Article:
Brain Cells Enhancing Memory Focus And Storage Uncovered

Brain Cells Enhancing Memory Focus And Storage Uncovered

According to the latest reports, it seems that brain cells that can enhance memory focus and storage have been uncovered. Check out the latest details on this extremely interesting subject.

New medical discovery

Experts have revealed how some brain cells enhance our ability to maintain and focus on short-term memory.

The study revealed the existence of a new type of neuron called PAC neurons, which regulate the activity of memory-specific neurons without storing any data themselves.

These findings were obtained from the brain activity recordings of epilepsy patients who were performing memory tasks. The insights gained from this research provide a better understanding of how working memory operates.

This understanding could help improve treatments for conditions like Alzheimer’s and ADHD, where cognitive functions such as memory are affected.

Researchers at Cedars-Sinai have identified how the brain cells responsible for working memory, such as remembering a phone number long enough to dial it, coordinate the ability to focus intentionally and store short-term information. The study that detailed their findings was published in the peer-reviewed journal Nature.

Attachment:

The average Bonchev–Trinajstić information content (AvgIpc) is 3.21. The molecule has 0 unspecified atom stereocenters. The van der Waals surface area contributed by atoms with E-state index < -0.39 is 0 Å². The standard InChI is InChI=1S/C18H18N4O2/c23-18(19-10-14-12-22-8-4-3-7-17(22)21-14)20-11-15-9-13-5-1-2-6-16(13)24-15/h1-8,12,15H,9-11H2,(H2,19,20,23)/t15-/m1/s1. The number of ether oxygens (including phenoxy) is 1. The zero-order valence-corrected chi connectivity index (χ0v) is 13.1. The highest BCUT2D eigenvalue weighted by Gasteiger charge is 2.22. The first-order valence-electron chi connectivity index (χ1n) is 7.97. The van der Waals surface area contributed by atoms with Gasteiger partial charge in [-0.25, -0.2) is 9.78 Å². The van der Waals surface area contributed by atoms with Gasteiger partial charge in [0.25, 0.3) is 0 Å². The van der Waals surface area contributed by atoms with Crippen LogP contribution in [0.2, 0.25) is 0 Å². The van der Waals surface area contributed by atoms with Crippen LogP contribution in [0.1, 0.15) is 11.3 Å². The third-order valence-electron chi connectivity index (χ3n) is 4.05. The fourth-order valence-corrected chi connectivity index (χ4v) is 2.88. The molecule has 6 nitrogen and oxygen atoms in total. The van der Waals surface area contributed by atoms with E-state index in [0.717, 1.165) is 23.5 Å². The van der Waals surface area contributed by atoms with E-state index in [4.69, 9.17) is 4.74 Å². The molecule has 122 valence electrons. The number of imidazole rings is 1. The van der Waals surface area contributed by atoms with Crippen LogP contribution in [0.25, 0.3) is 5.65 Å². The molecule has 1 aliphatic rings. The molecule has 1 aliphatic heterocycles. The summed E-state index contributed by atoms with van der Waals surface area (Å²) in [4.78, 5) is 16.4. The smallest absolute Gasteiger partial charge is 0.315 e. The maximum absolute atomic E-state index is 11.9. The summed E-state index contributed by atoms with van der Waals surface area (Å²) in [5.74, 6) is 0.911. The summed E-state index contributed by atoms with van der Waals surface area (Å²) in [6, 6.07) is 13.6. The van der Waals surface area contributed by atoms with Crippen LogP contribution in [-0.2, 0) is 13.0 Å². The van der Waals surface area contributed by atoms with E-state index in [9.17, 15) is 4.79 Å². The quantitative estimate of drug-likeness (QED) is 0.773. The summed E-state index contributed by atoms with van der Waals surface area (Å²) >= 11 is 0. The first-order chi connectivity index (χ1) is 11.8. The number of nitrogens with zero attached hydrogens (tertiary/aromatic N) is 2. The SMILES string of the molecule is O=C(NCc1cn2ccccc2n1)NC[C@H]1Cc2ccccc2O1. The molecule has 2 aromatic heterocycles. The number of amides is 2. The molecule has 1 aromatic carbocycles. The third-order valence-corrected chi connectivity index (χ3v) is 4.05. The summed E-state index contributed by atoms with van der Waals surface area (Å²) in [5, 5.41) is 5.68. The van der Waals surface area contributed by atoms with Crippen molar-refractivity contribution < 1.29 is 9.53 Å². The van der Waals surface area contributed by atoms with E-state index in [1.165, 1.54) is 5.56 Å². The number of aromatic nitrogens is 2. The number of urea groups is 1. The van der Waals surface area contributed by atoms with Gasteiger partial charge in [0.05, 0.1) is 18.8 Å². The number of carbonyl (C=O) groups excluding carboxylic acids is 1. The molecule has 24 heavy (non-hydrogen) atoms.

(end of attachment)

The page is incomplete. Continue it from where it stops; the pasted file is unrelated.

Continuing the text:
“We have identified for the first time a group of neurons, influenced by two types of brain waves, that coordinate cognitive control and the storage of sensory information in working memory,” said Jonathan Daume, PhD, a postdoctoral scholar in the Rutishauser Lab at Cedars-Sinai and first author of the study.

“These neurons don’t contain or store information, but are crucial to the storage of short-term memories.”

Working memory is a cognitive process in which the brain stores information for a short period of time, usually just a few seconds. It is a delicate process that requires constant focus and attention to maintain.

According to Ueli Rutishauser, PhD, director of the Center for Neural Science and Medicine at Cedars-Sinai and senior author of a recent study, working memory can be affected by various diseases and conditions.

“In disorders such as Alzheimer’s disease or attention-deficit hyperactivity disorder, it is often not memory storage, but rather the ability to focus on and retain a memory once it is formed that is the problem,” said Rutishauser, who is a professor of Neurosurgery, Neurology and Biomedical Sciences at Cedars-Sinai.

Rada Mateescu

Passionate about freedom, truth, humanity, and subjects from the science and health-related areas, Rada has been blogging for about ten years, and at Health Thoroughfare, she's covering the latest news on these niches.

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